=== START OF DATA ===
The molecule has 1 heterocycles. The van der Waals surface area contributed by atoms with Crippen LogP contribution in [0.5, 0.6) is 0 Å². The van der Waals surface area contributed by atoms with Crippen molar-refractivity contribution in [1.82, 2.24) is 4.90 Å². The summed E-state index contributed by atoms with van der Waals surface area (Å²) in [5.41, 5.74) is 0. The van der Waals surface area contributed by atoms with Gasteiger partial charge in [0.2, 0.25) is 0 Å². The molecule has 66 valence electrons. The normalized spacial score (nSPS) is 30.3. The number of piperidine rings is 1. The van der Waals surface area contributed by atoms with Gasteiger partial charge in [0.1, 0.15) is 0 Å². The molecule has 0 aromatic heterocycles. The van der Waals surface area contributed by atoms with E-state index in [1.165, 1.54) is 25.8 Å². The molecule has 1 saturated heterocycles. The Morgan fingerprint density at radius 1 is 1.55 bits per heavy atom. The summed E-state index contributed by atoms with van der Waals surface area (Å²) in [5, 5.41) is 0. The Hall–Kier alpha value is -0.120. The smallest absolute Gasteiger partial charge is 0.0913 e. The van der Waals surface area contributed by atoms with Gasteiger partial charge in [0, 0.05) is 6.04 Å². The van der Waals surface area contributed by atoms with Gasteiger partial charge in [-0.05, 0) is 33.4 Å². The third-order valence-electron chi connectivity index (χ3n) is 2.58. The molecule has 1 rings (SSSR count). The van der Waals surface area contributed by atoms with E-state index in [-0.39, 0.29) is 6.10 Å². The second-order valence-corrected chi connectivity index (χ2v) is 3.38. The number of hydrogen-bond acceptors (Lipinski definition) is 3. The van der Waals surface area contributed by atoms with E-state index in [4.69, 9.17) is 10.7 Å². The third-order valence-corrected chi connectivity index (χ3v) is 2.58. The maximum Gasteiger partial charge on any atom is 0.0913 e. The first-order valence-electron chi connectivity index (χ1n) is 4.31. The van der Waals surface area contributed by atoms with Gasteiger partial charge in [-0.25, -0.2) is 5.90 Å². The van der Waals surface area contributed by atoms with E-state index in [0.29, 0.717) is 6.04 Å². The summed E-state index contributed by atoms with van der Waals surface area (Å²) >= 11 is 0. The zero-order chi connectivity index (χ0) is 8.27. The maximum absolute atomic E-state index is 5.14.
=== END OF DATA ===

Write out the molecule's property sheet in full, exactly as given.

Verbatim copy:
The molecule has 1 heterocycles. The van der Waals surface area contributed by atoms with Crippen LogP contribution in [0.5, 0.6) is 0 Å². The van der Waals surface area contributed by atoms with Crippen molar-refractivity contribution in [1.82, 2.24) is 4.90 Å². The summed E-state index contributed by atoms with van der Waals surface area (Å²) in [5.41, 5.74) is 0. The van der Waals surface area contributed by atoms with Gasteiger partial charge in [0.2, 0.25) is 0 Å². The molecule has 66 valence electrons. The normalized spacial score (nSPS) is 30.3. The number of piperidine rings is 1. The van der Waals surface area contributed by atoms with Gasteiger partial charge in [0.1, 0.15) is 0 Å². The molecule has 0 aromatic heterocycles. The van der Waals surface area contributed by atoms with E-state index in [1.165, 1.54) is 25.8 Å². The molecule has 1 saturated heterocycles. The Morgan fingerprint density at radius 1 is 1.55 bits per heavy atom. The summed E-state index contributed by atoms with van der Waals surface area (Å²) in [5, 5.41) is 0. The Hall–Kier alpha value is -0.120. The smallest absolute Gasteiger partial charge is 0.0913 e. The van der Waals surface area contributed by atoms with Gasteiger partial charge in [0, 0.05) is 6.04 Å². The van der Waals surface area contributed by atoms with Gasteiger partial charge in [-0.05, 0) is 33.4 Å². The third-order valence-electron chi connectivity index (χ3n) is 2.58. The molecule has 1 rings (SSSR count). The van der Waals surface area contributed by atoms with E-state index in [-0.39, 0.29) is 6.10 Å². The second-order valence-corrected chi connectivity index (χ2v) is 3.38. The number of hydrogen-bond acceptors (Lipinski definition) is 3. The van der Waals surface area contributed by atoms with E-state index in [4.69, 9.17) is 10.7 Å². The third-order valence-corrected chi connectivity index (χ3v) is 2.58. The maximum Gasteiger partial charge on any atom is 0.0913 e. The first-order valence-electron chi connectivity index (χ1n) is 4.31. The van der Waals surface area contributed by atoms with Gasteiger partial charge in [-0.25, -0.2) is 5.90 Å². The van der Waals surface area contributed by atoms with E-state index in [0.29, 0.717) is 6.04 Å². The summed E-state index contributed by atoms with van der Waals surface area (Å²) >= 11 is 0. The zero-order chi connectivity index (χ0) is 8.27. The maximum absolute atomic E-state index is 5.14.